Saturday, December 26, 2015

Happy Boxing Day

Today is Boxing Day, which is celebrated in Great Britain and in some countries colonized by the English. This day historically reaches back to the Middle Ages when servants and serfs who had to work on Christmas Day were given the day off and presented with a box of gifts or food. To those of you who actually celebrate Boxing Day as a holiday, feel free to chime in on what Boxing Day means in your country.

My American Boxing Day involves boxes, gifts, and food as well. What does look Boxing Day look like in my house this December 26 as the clock approaches noon? Popovers fresh from the oven on the kitchen counter. Three inches of fresh snow that covers up the brown grass and mud, making it look like the day after Christmas. One lazy dog perched on top of the couch looking at the snowy backyard. One child still asleep, one curled up on the couch happily reading about Zelda Fitzgerald, and the third out spending his Christmas loot. Pine needles that have dropped from the Christmas tree are scattered on the floor. The refrigerator is full of excess leftovers and pie. Piles of boxes have grown and are taking over the living room.

Although Boxing Day isn't celebrated here in the U.S. I feel like Boxing Day is a day of clean up, packing away cookies in tins, and breaking down those gift boxes from the Christmas Eve celebration. Driveways are lined with overflowing trash bins and boxes awaiting recycling; those trash collectors have their work waiting for them today.

This domestic goddess has her work strewn about the house ready for clean up and packing away in boxes. Whether you are shoveling out, waiting in a return line at Target, or collapsing boxes, I wish you a happy and productive Boxing Day!

Saturday, December 12, 2015

Ballet Moms Unite Around the Nutcracker

All of you Ballet Moms out there know what season it is...Nutcracker season! Whether your son or daughter still dances or if they have gone into retirement and graciously hung up their pointe shoes, you are still a Ballet Mom.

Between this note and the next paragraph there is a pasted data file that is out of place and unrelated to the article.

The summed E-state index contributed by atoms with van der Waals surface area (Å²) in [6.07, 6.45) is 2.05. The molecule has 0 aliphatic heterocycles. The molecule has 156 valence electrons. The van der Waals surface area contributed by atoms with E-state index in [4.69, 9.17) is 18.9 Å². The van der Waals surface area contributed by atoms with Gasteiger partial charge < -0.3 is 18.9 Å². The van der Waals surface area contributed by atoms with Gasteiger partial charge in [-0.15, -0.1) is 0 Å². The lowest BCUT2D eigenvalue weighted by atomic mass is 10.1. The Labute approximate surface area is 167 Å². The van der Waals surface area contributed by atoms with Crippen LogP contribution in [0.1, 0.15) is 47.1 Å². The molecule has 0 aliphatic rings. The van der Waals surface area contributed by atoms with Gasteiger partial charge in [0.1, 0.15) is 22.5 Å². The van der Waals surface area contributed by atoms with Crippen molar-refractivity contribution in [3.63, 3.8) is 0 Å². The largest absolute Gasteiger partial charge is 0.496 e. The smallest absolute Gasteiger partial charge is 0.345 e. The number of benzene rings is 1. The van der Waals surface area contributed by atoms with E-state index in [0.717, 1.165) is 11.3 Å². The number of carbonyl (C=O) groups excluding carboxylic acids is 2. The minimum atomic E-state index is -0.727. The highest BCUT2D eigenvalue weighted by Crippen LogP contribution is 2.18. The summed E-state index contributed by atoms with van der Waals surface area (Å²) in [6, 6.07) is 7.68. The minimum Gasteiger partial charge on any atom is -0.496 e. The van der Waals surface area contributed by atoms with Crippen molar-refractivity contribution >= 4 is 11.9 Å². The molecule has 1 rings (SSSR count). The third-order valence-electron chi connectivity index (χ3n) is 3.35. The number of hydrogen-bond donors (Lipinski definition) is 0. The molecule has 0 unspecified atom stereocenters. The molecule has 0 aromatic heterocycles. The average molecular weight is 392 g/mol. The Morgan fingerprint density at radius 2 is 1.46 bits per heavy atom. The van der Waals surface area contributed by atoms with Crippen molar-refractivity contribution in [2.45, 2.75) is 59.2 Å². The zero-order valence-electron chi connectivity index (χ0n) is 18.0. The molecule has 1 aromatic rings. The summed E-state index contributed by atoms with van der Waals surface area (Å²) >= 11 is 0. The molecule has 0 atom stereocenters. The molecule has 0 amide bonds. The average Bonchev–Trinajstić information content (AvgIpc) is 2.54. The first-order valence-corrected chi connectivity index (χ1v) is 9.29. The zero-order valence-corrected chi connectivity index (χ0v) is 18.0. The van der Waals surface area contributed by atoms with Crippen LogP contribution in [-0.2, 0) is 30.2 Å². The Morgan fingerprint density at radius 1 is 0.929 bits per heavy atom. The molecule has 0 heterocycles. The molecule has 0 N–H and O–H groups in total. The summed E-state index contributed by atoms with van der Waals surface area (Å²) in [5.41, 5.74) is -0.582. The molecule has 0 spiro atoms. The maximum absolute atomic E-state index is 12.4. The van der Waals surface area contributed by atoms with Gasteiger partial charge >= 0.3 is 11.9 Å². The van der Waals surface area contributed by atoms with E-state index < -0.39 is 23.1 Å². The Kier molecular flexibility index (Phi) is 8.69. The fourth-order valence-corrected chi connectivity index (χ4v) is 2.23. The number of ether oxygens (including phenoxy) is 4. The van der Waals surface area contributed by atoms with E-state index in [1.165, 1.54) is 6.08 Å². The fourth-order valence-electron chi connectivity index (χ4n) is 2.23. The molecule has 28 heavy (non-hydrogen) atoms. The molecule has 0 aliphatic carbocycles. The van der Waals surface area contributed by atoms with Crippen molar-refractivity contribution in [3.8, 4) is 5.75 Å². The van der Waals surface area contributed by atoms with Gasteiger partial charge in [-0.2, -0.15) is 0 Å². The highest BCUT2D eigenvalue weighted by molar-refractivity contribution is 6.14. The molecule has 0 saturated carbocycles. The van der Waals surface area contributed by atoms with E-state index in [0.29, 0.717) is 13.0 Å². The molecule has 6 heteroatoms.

You hear the Overture to the Nutcracker Suite, the Russian Dance, or the Dance of the Sugar Plum Fairy, and you are immediately drawn into the Nutcracker. You cannot help it. You are a seasoned Ballet Mom who has lived through a Nutcracker or five.

I lived and breathed the Nutcracker for seven years while my daughter Anna was dancing with a ballet company in St. Paul. She worked her way up the ranks from Cheese Mouse to Rat to Chinese dancer to a Friend of Clara. Despite many tears about not making it to a Reed Flute, we are both happy she retired.

Anna and I, along with all of the other Ballet Moms, will never again watch or listen to a Nutcracker as a normal guest in the audience. Why? Because we know what goes on backstage. As the music of the Nutcracker Suite begins, we know what is happening behind the scenes. 

Auditions and rehearsals start in September, costumes are pulled out for repair in October, lessons and tips on hair and makeup abound, and costume fitting is over Thanksgiving weekend followed by more costume repairs. Rehearsal time at the studio ramps up until you feel like you should just move in or buy a condo in downtown St. Paul. Finally everything moves to the big stage at the Nutcracker venue.

More rehearsals the entire week leading up to the show, the costume shop in the basement under the stage is buzzing and a place of frenzy and terror as dancers and instructors search for costumes and props, dancers and their stuff are everywhere, angel wings, candle batteries, rat masks, Chinese umbrellas, Madame Ginger, Clara in her nightgown, toy soldiers with their red dot cheeks, getting everyone on and off stage for grand bows. Seven big shows and usually at least one major snowstorm thrown in for fun and all right before Christmas. The dancers love it; the Ballet Moms are in survival mode.

I cannot say that I look back on the Nutcracker season with fond memories. Nostalgic perhaps. Those lasting bonds of Ballet Moms working backstage and making the shows happen will never be forgotten. Looking back on seven incredible years backstage at the Nutcracker with all of the Ballet Moms I do have to wonder how we pulled it off for all of those shows. Here's to all of the Ballet Moms out there...break a leg and have a glass of wine afterward!